Britain changed on the ‘appointed day’ of 5 July 1948. That date has come to be very important in our national story. It was the day on which a whole raft of Labour’s postwar reforms were introduced, including those to pensions, social security and – most famously – the introduction of the National Health Service. Yet the day passed without much fanfare and was little reported upon in the papers. In fact, Health Minister Nye Bevan received far more column inches that month for his comment that the Conservatives were, to him, “lower than vermin”. Since then the NHS has come to occupy a pride of place in collective thinking about British national identity. It’s undoubtedly symbolic, but what exactly does it symbolise? How has what it means changed over time? Oddly enough, these are questions that have gone unasked by historians of postwar Britain.
So I’m very happy to say I’m part of the team today launching the exciting new People’s History of the NHS website. It’s run by members of the Cultural History of the NHS team at Warwick University, generously supported by the Wellcome Trust. And the new website is a meeting point between us and the public.
This means we’ll be sharing some of what we find out in the course of our research. As well as the website’s regular blog, there are two ways we’ll be doing this. One is what we’re calling the People’s Encyclopaedia of the NHS – open to everyone and written with the aim of being accessible, this will share short articles on a variety of topics from the history of the British health service. We’ll be adding new entries regularly, but those already up include articles on the impact of the NHS on the stereotype of British teeth, the impact of the coming of the NHS on traditions of hospital fundraising, and NHS research and development of hearing aids.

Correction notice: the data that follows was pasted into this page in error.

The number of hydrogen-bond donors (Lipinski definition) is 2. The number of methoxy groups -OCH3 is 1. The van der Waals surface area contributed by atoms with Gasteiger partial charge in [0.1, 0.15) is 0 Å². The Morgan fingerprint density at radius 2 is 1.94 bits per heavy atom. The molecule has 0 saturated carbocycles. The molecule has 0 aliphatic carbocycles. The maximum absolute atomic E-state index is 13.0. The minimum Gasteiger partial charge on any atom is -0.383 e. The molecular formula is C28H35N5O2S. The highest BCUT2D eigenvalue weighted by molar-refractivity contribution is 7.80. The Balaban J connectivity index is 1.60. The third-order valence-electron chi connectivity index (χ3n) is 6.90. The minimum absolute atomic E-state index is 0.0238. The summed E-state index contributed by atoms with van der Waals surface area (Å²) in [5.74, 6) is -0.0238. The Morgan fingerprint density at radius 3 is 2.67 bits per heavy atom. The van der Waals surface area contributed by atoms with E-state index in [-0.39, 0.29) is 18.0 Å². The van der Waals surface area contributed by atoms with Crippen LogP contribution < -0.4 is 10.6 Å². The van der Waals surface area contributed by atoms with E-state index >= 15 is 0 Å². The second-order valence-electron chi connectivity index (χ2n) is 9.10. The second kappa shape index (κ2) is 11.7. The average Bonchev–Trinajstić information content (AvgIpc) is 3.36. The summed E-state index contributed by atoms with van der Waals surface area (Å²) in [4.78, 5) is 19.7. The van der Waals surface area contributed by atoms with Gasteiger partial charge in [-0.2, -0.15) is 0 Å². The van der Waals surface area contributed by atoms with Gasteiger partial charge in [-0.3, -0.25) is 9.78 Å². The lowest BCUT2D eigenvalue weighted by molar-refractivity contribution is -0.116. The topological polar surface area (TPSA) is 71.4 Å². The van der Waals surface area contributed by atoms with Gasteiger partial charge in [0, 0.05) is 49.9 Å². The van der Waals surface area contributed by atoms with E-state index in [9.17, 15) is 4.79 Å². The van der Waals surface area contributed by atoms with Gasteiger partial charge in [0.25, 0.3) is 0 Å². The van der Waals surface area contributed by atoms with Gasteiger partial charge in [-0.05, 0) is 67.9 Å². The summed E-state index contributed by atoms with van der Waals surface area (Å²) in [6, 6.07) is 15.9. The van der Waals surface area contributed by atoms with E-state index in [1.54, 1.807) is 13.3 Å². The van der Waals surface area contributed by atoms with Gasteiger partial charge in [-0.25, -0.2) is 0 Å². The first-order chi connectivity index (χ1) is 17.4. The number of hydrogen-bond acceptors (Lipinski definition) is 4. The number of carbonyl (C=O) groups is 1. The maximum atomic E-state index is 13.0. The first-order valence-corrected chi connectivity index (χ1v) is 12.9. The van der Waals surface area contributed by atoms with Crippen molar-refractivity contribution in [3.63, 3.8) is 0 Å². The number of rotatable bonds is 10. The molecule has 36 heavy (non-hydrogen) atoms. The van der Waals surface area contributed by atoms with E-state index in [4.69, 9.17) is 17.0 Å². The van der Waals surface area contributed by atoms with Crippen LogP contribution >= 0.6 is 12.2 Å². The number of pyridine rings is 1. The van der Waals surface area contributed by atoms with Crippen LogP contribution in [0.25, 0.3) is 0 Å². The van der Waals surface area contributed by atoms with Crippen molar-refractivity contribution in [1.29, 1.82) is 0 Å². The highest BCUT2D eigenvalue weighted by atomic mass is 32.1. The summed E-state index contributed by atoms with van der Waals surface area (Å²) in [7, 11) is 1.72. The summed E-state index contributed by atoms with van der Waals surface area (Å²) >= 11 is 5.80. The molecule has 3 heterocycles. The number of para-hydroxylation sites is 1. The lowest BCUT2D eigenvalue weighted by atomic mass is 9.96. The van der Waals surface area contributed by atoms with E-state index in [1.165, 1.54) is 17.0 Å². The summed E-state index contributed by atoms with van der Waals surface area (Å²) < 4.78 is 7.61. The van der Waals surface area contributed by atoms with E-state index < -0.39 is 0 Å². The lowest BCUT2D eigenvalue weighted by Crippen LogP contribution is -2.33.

The visual and material culture of the NHS is also something we’ll be exploring and sharing in the website’s Virtual NHS Museum. This includes galleries of images ranging from satirical cartoons to art based on NHS patient records, from campaign materials to public health posters and films. Again we’ll be adding more over the course of our project. A major part of this will be what’s shared with us by members of the public, whether that’s old photographs, uniforms or any other NHS-related items.
But this isn’t a one-way thing. It won’t just be about us sharing what we’ve found. There’s also the MyNHS members section of the website, where anyone interested can sign up to read, comment on and share their own stories and reflections on the NHS. We’re interested in everything from personal experiences with the NHS as a patient or professionally, to discussions of what the NHS means to you, as well as if and how that’s changed over the years. Members are welcome to share as much or as little as they want, as regularly as they want, giving as much or as little detail as they are comfortable with (including doing so anonymously if they wish). We hope this will provide a space for our research agenda to be influenced by those whose lives are part of the story we’re telling, as well as an interesting space for reflection and discussion.
If you’re at all interested in the NHS and its place in British culture, then please do hop over to the new website and take a look. You’ll find it at peopleshistorynhs.org